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Have You Seen: 'Tinker Tailor' worth the complexity

“Tinker Tailor Solider Spy” is a movie adaptation of the book written by John Le Carre’s. Gary Oldman plays the leading man George Smiley. (photo/

An early scene in "Tinker Tailor Soldier Spy," a film based off of spy novelist John Le Carre’s best-selling novel of the same name, crystallizes not only the attitude of the main character (played by Gary Old­man), but also crystallizes the attitude of the entire film.

George Smiley (Oldman), Peter Guil­lam (Benedict Cumberbatch) and their driver are driving along a country road. A fly enters the car. The driver and Peter flail aggressively at the fly. The fly works its way to Smiley. He calmly rolls down the window and out goes the fly.

Smiley, much like the film itself, does not engage in theatrics, spontaneous reactions or superfluous displays. He is calm, col­lected and, above all, precise. It's for this very reason that he's selected by the British government to rat out the mole in the Brit­ish secret service.

That is the basic plot of the entire film: There is a mole in the British intelligence agency, and he must be found. The fly must be let out of the car, so to speak. Certain intelligence has revealed that the mole is one of five men who have the code names Tinker, Tailor, Soldier, Poorman and Beg­garman. Smiley and Peter spend the film investigating, interviewing, researching, interrogating and spying on others in order to find their man.

Some critics have complained that the film is too slow and too dense to the point of boredom. The film is anything but bor­ing; rather, it's precise, much like its main character. Director Tomas Alfredson, who directed the excellent Vampire film "Let the Right One In," crafts his film with techni­cal precision and an appreciation of what makes good drama. Alfredson never rushes, and the film wisely does not reveal too much at any given time. It relies on the strength of its direction and its actors to achieve a remark­able balance of thrilling deception and satisfying drama. It doesn’t move with the bull-headed enthusiasm of an action film, but instead works at a reasonable, calculated pace.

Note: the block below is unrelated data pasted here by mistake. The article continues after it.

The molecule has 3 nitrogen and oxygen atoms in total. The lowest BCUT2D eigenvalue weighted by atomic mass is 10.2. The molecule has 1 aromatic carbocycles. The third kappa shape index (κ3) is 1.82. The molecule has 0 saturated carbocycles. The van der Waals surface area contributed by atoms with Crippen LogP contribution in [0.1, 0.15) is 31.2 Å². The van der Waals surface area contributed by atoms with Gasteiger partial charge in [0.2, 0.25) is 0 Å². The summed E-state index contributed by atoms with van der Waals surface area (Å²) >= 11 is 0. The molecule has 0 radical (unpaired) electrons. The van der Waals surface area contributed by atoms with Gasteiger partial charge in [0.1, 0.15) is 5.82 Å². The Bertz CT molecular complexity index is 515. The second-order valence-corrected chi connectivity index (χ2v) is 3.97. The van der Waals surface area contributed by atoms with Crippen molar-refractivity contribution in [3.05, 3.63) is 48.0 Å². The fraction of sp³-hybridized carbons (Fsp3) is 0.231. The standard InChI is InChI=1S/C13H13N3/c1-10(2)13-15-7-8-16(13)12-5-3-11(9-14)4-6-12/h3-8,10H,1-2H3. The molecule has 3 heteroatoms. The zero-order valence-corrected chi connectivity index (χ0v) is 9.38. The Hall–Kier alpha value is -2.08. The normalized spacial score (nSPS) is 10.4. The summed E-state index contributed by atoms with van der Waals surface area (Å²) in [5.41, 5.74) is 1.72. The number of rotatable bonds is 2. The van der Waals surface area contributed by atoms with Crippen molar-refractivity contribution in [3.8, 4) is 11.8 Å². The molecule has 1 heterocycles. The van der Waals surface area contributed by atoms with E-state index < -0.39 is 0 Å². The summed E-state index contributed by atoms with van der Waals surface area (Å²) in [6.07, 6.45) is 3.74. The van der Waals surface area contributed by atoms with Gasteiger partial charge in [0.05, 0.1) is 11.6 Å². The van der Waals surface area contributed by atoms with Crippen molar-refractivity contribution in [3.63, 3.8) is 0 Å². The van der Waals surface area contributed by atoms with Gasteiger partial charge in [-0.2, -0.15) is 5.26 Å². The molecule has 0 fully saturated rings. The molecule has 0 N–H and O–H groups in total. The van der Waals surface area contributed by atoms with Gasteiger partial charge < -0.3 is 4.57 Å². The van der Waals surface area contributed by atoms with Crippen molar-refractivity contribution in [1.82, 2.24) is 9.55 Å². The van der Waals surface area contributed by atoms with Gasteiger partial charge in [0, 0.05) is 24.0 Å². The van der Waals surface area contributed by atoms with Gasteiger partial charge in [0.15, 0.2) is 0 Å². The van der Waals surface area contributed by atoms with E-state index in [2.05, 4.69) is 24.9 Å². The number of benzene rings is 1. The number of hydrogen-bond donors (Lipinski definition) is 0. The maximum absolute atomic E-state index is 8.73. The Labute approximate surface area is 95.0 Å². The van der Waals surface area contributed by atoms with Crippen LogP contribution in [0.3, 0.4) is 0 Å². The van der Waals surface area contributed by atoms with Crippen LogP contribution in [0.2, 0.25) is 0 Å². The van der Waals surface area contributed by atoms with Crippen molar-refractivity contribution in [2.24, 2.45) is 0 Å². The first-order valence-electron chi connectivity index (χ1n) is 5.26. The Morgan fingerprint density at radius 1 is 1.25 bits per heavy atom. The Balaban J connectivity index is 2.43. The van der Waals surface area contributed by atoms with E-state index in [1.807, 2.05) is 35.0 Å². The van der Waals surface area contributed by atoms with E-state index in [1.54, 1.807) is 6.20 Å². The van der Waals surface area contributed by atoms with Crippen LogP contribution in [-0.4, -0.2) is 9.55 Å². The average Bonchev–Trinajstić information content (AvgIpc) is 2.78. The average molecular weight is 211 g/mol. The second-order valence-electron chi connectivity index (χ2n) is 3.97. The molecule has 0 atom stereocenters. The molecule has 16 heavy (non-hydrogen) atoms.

The film is impec­cably acted by perhaps the best ensemble cast of 2011. Oldman plays Smiley with a fierce, yet quiet determination. Oldman’s performance demonstrates why he is still one of the best actors working today (the fact that he has never been nominated for an Oscar is a genuine travesty). The support­ing cast is peppered with seasoned British actors: Ciaran Hinds, Tom Hardy, Toby Jones and John Hurt all give expertly balanced performances.

All the characters look like men who deal with the most delicate of secret information on a daily basis. Their faces look haggard and droopy, their speech is terse and direct and their very nature seems restrained and reclusive. From the drained colors of meet­ing rooms and the dull grays of Russia to the period-era cars and weapons, all of the visual aspects feel realistic and genuine. The film simply shows a genuine look of the underground Cold War-era espionage.

The plot is occasionally hard to follow, as small tidbits of information are subtly discussed, and various characters drop in and out of the film. It was probably no small feat condensing Le Carre's sprawling, complex novel down into a two-hour film. "Tinker" is the rare film that expects a great deal of concentration out of its audience. Since the plot is so complex, there is little wasted time, and every name, location and subtle move of every character must be carefully observed. The audience cannot afford to ignore anything.

"Tinker" is a film. Never hurries, never reveals too much and keeps its secrets close to its chest. Such a precise, proficient film is a breath of fresh air. It’s rare to see a film with such confidence in itself that it takes the risk of actually taking its time and care­fully plotting its steps. Its plot may get a little too confusing at times, but that doesn't detract from the fact that "Tinker" is a fan­tastic film, the likes of which Hollywood needs more. Too many films nowadays operate under the impression that audiences do not enjoy thinking. It's refreshing to see a film that challenges us to use our brains.

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